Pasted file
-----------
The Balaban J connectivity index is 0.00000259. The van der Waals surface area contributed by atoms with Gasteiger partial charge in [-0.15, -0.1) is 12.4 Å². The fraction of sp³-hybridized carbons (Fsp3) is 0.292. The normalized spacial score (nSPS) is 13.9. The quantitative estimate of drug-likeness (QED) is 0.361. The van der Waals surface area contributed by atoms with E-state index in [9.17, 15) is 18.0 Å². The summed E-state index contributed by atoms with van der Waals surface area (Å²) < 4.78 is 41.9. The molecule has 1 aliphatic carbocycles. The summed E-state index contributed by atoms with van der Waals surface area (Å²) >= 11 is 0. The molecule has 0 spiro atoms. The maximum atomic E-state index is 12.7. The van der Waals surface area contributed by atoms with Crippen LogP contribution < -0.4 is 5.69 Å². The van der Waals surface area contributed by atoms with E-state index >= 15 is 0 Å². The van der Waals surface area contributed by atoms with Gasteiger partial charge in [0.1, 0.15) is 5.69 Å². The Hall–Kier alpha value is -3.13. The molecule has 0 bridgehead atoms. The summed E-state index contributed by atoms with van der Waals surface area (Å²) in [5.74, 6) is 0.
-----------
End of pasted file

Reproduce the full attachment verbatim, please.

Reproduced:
The Balaban J connectivity index is 0.00000259. The van der Waals surface area contributed by atoms with Gasteiger partial charge in [-0.15, -0.1) is 12.4 Å². The fraction of sp³-hybridized carbons (Fsp3) is 0.292. The normalized spacial score (nSPS) is 13.9. The quantitative estimate of drug-likeness (QED) is 0.361. The van der Waals surface area contributed by atoms with E-state index in [9.17, 15) is 18.0 Å². The summed E-state index contributed by atoms with van der Waals surface area (Å²) < 4.78 is 41.9. The molecule has 1 aliphatic carbocycles. The summed E-state index contributed by atoms with van der Waals surface area (Å²) >= 11 is 0. The molecule has 0 spiro atoms. The maximum atomic E-state index is 12.7. The van der Waals surface area contributed by atoms with Crippen LogP contribution < -0.4 is 5.69 Å². The van der Waals surface area contributed by atoms with E-state index >= 15 is 0 Å². The van der Waals surface area contributed by atoms with Gasteiger partial charge in [0.1, 0.15) is 5.69 Å². The Hall–Kier alpha value is -3.13. The molecule has 0 bridgehead atoms. The summed E-state index contributed by atoms with van der Waals surface area (Å²) in [5.74, 6) is 0.